The savory bacon notes coupled with the lush dark fruit in this Bunnell Malbec make this wine a real treat to enjoy!

What is most remarkable with this 2009 Bunnell Northridge Malbec is that it taste like a Washington Bordeaux blend blend had a baby with Rhone Syrah from Côte-Rôtie. A very delicious combination of rich fruit, mouthwatering structure and savory complexity.

I usually feel that wine drinkers pay a premium for Washington Malbec because of their novelty and that rarely do they exceed the value you get from Argentina. That is definitely not the case with this 2009 Bunnell Malbec. At around $35-40, it is worth every penny and well worth the hunt to find.

Subscribe to Spitbucket

New posts sent to your email!

Wine Geek Notes 3/3/18 — Rose Cider, Parker Points and Washington Wine History.

Photo by THOR. Uploaded to Wikimedia Commons under CC-BY-2.0
This is what I’ve been reading today in the world of wine and beverages.

Interesting Tweets and Weblinks

The Year of Rosé Cider Is Upon Us by Mike Pomranz (@pomranz) for Food & Wine magazine (@foodandwine). This made its way to my dash via #WiningHourChat (@WiningHourChat).

Good to see a legit article from Food & Wine after the BS they published from their “Champagne Master/Wine Prophet”. The picture of the red fleshed Amour Rouge species of apple is gorgeous and makes my mouth water. But where the article really shines is in shedding light on all the many different ways that cider producers can add color to their ciders–hibiscus and rose petals, maceration with red wine grape skins, etc. Very interesting and worth a read to stay a step ahead of what will undoubtedly be one of the top beverage trends of the summer.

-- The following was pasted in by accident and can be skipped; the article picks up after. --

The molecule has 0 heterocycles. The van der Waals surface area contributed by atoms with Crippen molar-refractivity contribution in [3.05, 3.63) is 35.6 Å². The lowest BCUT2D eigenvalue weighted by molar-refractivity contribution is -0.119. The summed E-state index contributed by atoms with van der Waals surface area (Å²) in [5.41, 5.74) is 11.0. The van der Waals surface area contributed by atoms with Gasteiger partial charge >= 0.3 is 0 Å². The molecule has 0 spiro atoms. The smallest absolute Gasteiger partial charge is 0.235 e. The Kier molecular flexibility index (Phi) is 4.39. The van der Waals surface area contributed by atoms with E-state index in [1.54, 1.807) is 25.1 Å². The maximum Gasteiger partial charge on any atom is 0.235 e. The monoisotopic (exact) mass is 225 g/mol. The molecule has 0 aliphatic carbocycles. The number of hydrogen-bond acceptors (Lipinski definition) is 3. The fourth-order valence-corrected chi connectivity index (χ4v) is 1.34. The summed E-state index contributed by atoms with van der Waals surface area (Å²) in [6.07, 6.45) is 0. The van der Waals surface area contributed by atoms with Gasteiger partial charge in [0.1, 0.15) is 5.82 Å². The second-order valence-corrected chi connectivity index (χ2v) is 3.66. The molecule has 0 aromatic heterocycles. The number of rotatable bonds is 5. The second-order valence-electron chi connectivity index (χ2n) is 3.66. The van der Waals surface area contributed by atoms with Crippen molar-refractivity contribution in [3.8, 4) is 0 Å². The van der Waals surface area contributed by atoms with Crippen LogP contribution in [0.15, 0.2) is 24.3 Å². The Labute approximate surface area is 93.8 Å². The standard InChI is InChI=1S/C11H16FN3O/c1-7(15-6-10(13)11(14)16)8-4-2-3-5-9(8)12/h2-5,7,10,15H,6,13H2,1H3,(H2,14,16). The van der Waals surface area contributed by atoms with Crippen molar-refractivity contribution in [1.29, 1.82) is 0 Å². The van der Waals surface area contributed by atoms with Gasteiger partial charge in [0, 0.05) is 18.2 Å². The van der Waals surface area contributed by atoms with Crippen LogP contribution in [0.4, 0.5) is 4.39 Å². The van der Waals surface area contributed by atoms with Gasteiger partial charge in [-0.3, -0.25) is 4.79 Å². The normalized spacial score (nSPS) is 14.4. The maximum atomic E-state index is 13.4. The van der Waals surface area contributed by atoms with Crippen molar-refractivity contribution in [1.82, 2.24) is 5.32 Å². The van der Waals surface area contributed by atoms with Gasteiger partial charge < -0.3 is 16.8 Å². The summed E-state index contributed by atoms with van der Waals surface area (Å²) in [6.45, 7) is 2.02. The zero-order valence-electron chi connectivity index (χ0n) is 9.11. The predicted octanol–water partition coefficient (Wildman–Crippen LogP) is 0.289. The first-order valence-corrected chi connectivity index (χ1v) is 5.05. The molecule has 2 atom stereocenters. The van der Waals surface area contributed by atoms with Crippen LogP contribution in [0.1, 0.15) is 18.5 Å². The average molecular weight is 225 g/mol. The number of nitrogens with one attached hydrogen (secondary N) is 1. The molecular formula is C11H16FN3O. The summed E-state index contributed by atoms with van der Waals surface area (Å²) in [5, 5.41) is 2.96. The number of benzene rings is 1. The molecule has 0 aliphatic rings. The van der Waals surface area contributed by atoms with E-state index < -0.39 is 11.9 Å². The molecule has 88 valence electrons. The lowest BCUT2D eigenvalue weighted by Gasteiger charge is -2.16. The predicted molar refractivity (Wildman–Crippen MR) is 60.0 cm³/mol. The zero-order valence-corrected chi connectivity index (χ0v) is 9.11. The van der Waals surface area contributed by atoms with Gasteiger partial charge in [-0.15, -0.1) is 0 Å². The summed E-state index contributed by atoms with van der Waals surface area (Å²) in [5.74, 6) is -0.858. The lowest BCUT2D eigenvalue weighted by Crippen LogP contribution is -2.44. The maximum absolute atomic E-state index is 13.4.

Do Parker points matter any more? from @jamiegoode

The blog post (from one of my favorite wine writers/tool) is worth a read but so are the comments in reply to Jamie’s tweet which includes insight from The Wine Cellar Insider (@JeffLeve), Master of Wine Elizabeth Gabay (@LizGabayMW) and several others.

I think my view is summed up well in the reply made by MW student and Waitrose category manager Anne Jones (@AnneEJones). Points matter to the wine drinkers who want them to matter while other drinkers could care less. Different strokes for different folks.

March is Taste Washington Wine Month

All this month I will be focusing on Washington wines with my 60 Second Reviews. While researching for my reviews of the 2014 Scarborough Stand Alone Cabernet Sauvignon and 2015 Browne Family Vineyards Site Series Cabernet Sauvignon, I came across two links that caught my eye.

Associated Vintners — Washington’s Academic Winemakers (April 2016) by Peter Blecha for the Seattle Office of Arts & Culture.

Photo taken by self. Uploaded to Wikimedia Commons as User:Agne27 under CC-BY-SA-3.0

Red Willow Vineyard where David Lake and his team at Columbia helped Mike Sauer and his crew at Red Willow plant the Syrah that would become one of the first commercial bottlings of the variety in Washington.